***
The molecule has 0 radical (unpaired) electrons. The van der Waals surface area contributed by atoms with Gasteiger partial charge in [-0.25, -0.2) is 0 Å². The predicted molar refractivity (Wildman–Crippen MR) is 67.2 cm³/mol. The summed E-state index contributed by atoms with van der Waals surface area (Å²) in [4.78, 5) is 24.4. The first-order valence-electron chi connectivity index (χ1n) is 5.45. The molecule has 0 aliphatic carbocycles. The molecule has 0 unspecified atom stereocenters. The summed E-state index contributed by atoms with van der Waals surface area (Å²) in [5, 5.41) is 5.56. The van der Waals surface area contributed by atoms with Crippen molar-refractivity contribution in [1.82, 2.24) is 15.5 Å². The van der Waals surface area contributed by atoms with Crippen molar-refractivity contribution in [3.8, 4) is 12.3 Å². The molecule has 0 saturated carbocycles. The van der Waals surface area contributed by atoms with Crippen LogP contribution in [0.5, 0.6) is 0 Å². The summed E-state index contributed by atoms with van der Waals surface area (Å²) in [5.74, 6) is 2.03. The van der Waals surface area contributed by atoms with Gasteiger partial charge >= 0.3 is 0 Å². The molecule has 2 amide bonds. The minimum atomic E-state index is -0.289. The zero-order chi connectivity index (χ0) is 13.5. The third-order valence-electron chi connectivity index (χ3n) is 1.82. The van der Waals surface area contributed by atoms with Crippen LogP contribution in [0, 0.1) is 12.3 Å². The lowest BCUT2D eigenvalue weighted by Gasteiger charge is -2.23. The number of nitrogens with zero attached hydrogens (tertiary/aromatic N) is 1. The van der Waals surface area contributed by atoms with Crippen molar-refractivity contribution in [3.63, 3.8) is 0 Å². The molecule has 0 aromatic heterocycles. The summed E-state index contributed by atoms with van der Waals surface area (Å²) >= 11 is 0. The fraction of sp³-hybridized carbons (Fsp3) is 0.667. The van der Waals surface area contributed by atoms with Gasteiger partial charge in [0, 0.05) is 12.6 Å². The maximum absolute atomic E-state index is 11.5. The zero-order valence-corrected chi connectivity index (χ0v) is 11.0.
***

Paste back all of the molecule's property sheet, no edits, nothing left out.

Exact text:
The molecule has 0 radical (unpaired) electrons. The van der Waals surface area contributed by atoms with Gasteiger partial charge in [-0.25, -0.2) is 0 Å². The predicted molar refractivity (Wildman–Crippen MR) is 67.2 cm³/mol. The summed E-state index contributed by atoms with van der Waals surface area (Å²) in [4.78, 5) is 24.4. The first-order valence-electron chi connectivity index (χ1n) is 5.45. The molecule has 0 aliphatic carbocycles. The molecule has 0 unspecified atom stereocenters. The summed E-state index contributed by atoms with van der Waals surface area (Å²) in [5, 5.41) is 5.56. The van der Waals surface area contributed by atoms with Crippen molar-refractivity contribution in [1.82, 2.24) is 15.5 Å². The van der Waals surface area contributed by atoms with Crippen molar-refractivity contribution in [3.8, 4) is 12.3 Å². The molecule has 0 saturated carbocycles. The van der Waals surface area contributed by atoms with Crippen LogP contribution in [0.5, 0.6) is 0 Å². The summed E-state index contributed by atoms with van der Waals surface area (Å²) in [5.74, 6) is 2.03. The van der Waals surface area contributed by atoms with Gasteiger partial charge >= 0.3 is 0 Å². The molecule has 2 amide bonds. The minimum atomic E-state index is -0.289. The zero-order chi connectivity index (χ0) is 13.5. The third-order valence-electron chi connectivity index (χ3n) is 1.82. The van der Waals surface area contributed by atoms with Crippen LogP contribution in [0, 0.1) is 12.3 Å². The lowest BCUT2D eigenvalue weighted by Gasteiger charge is -2.23. The number of nitrogens with zero attached hydrogens (tertiary/aromatic N) is 1. The van der Waals surface area contributed by atoms with Crippen molar-refractivity contribution in [3.63, 3.8) is 0 Å². The molecule has 0 aromatic heterocycles. The summed E-state index contributed by atoms with van der Waals surface area (Å²) >= 11 is 0. The fraction of sp³-hybridized carbons (Fsp3) is 0.667. The van der Waals surface area contributed by atoms with Gasteiger partial charge in [0, 0.05) is 12.6 Å². The maximum absolute atomic E-state index is 11.5. The zero-order valence-corrected chi connectivity index (χ0v) is 11.0.